el SS-lls (like our Minuteman.
but more powerful i; about 30
advanced-model SS-9s (capable
of taking out more targets than
the early model i; and 6 or 7
outsize silos probably due to take
a superbrute missile of an entire-
ly new type.
PERHAPS more ominously-
testing of the advanced-model
SS-9s and SS-lls, though not of
the superbrutes, began a few-
weeks ago. One of the more
curious features of this year's
silo-digging program in fact
pointing to a crash program
was the Soviet failure to pre-
test the new missiles that will
go into the new silos. But that
is ended now.
Both the advanced-model SS-9
and the advanced-model SS-11
have been recently tested in-
side the Soviet Union and at
relatively short range. Only long-
range tests will show with cer-
tainty what the detailed char-
acteristics of these new missiles
may be. But the initial results
are disturbing, to say the least.
Major improvements are indi-
cated with 5 huge warheads on
the new SS-9, for instance.
In addition, there are two oth-
er quite novel elements in the
pattern. First, new naval con-
struction and launching facilities
indicate one of two possibilities.
Either the Soviets mean to haw
more of their Yankee-class nu-
clear submarines by 1973-74 than
we have Polaris-Poseidon sub-
marines. Or they mean to have
large mimbew of very fast at-
tack submarines intended to
checkmate our submarines of the
Polaris-Poseidon class.
SECONDLY, the Soviets ran
a major series of exercises this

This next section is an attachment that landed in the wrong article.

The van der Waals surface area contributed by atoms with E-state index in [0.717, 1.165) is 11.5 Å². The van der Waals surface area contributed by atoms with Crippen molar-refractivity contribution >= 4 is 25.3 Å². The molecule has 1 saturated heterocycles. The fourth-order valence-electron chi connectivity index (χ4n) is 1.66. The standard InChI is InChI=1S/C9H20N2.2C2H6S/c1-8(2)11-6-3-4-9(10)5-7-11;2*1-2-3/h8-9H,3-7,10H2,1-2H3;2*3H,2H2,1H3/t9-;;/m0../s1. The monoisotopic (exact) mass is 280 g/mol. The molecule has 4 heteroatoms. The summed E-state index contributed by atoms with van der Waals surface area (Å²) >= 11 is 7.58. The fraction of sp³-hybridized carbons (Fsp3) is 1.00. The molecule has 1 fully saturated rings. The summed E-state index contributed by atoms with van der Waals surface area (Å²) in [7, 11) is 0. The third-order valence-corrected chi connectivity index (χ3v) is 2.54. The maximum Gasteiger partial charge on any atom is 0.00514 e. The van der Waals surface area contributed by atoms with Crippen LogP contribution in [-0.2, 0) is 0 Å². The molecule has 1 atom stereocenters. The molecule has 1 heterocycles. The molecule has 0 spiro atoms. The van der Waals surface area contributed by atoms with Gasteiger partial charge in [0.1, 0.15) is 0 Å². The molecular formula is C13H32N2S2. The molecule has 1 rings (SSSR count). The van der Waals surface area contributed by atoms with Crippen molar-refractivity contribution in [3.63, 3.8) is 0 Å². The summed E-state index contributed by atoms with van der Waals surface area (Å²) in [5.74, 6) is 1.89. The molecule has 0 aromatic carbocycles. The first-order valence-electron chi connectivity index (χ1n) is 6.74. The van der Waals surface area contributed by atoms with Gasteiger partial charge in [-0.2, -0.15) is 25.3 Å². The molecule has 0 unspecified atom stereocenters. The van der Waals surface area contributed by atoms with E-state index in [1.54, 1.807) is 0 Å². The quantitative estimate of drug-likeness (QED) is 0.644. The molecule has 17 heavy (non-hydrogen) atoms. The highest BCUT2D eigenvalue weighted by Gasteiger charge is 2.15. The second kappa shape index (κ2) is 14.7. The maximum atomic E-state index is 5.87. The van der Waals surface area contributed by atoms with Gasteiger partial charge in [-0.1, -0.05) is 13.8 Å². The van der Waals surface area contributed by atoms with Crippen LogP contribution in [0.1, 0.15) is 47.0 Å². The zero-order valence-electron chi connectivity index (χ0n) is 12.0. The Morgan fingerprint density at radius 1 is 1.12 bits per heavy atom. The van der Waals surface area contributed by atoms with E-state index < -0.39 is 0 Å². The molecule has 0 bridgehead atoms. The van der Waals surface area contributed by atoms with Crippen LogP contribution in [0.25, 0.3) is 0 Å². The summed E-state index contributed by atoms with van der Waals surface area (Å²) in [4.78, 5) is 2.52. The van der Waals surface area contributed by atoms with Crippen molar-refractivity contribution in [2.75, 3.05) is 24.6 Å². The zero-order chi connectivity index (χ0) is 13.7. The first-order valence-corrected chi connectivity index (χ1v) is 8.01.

wmmer in the interesting field
of sataJUte i il ill II ahd/or
military deployment is owed to
the U.S. reconnaissance satellites.
Neutralizing or destroying
those satellites will be the exact
equivalent of blinding this coun-
try in a cristo. It Is Important,
then that the recent i *
which were elaborate and .!
bitious, have proved that t]J
Soviets now have thi- ipabfflj
of blinding us.
The weapon used was a n
nuclear missile wil
Continued on Pag* 6-
Max Lerner
Sees It
NEW YORK If President Nixon's China visit is an is.
Stance of America coming to some sort of maturity In
behavior, then m the name of sanity, let's not behave liki a sulky
adolescent over the UN.-China vote defeat.
The talk of "n I the question of top-heavy Airier-
ican payments to the United Nations couldn't be worse timed
I am speaking not only of the belligerency of Sens. Gv.water.
Buckley and Sax be and Vice President Agnew. but also
measured n marks "f Secretary of State Rogi rind o!
Nixon himself through Ml press secretary.
The truth Is that the United States has relatively
room for maneuver here. Despite the threats of R,
Roonej (D., N.Y I, ("There will be no money (ortttcomii ; hwj
th United Stal is") and the ominous petitl
H committed in fact, spirit honor
to coi.....*1th the burden which it undertook .:
burdem that other UN nberi
have a I but it cannot drop its own because a
wenl it.
now clear tiiat the results flowed from four facto: -
crucial ones wen the new Chinese mood of more open prac-
tical" diplomacy, and the Nixon policy of rapprocl I
China, which served as a multiplier for a whole spate ol iniuV
lives toward China by other nations. America's tradi'i
which usually voted with it. simply didn't want to be left out in
the cold.
The third factor was the long history of frustration in th
United Nations, for two decades, while China was kept out. And
(hi re was a fourth perhaps the sense that the United States
was doing too much arm-bending and whip-cracking on this vote.
including the naked threat of the congressional show of strength
inst funds for the United Nations.
Then was, of course, a deep well of anti-US fi ng, >
there was bound to be. What Press Secretary Ronald Zieglef